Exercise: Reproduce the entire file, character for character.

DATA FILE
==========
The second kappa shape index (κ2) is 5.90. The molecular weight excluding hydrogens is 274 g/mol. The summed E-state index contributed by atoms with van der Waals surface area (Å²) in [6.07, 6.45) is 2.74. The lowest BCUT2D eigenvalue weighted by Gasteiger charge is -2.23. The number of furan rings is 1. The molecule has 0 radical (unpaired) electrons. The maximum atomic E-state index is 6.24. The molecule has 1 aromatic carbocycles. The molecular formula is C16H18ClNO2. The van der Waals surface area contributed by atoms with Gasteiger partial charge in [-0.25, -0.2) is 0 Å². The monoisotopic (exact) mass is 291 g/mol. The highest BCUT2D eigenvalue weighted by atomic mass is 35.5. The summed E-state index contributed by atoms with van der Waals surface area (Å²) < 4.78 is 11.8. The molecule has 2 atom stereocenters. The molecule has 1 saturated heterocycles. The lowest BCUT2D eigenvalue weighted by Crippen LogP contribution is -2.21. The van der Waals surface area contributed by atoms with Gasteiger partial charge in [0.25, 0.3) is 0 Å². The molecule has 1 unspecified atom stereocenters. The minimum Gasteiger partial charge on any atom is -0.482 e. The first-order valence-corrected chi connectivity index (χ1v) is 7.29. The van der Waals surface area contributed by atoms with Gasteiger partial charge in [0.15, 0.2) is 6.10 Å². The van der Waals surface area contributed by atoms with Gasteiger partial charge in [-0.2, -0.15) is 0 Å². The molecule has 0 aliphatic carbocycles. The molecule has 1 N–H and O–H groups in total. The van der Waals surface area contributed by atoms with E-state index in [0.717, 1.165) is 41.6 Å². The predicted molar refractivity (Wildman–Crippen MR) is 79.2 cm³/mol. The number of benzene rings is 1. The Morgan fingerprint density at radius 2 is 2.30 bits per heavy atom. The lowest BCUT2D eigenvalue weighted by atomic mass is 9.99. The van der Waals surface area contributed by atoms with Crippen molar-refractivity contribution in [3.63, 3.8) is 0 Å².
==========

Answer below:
The second kappa shape index (κ2) is 5.90. The molecular weight excluding hydrogens is 274 g/mol. The summed E-state index contributed by atoms with van der Waals surface area (Å²) in [6.07, 6.45) is 2.74. The lowest BCUT2D eigenvalue weighted by Gasteiger charge is -2.23. The number of furan rings is 1. The molecule has 0 radical (unpaired) electrons. The maximum atomic E-state index is 6.24. The molecule has 1 aromatic carbocycles. The molecular formula is C16H18ClNO2. The van der Waals surface area contributed by atoms with Gasteiger partial charge in [-0.25, -0.2) is 0 Å². The monoisotopic (exact) mass is 291 g/mol. The highest BCUT2D eigenvalue weighted by atomic mass is 35.5. The summed E-state index contributed by atoms with van der Waals surface area (Å²) < 4.78 is 11.8. The molecule has 2 atom stereocenters. The molecule has 1 saturated heterocycles. The lowest BCUT2D eigenvalue weighted by Crippen LogP contribution is -2.21. The van der Waals surface area contributed by atoms with Gasteiger partial charge in [0.25, 0.3) is 0 Å². The molecule has 1 unspecified atom stereocenters. The minimum Gasteiger partial charge on any atom is -0.482 e. The first-order valence-corrected chi connectivity index (χ1v) is 7.29. The van der Waals surface area contributed by atoms with Gasteiger partial charge in [0.15, 0.2) is 6.10 Å². The van der Waals surface area contributed by atoms with Gasteiger partial charge in [-0.2, -0.15) is 0 Å². The molecule has 0 aliphatic carbocycles. The molecule has 1 N–H and O–H groups in total. The van der Waals surface area contributed by atoms with E-state index in [0.717, 1.165) is 41.6 Å². The predicted molar refractivity (Wildman–Crippen MR) is 79.2 cm³/mol. The number of benzene rings is 1. The Morgan fingerprint density at radius 2 is 2.30 bits per heavy atom. The lowest BCUT2D eigenvalue weighted by atomic mass is 9.99. The van der Waals surface area contributed by atoms with Crippen molar-refractivity contribution in [3.63, 3.8) is 0 Å².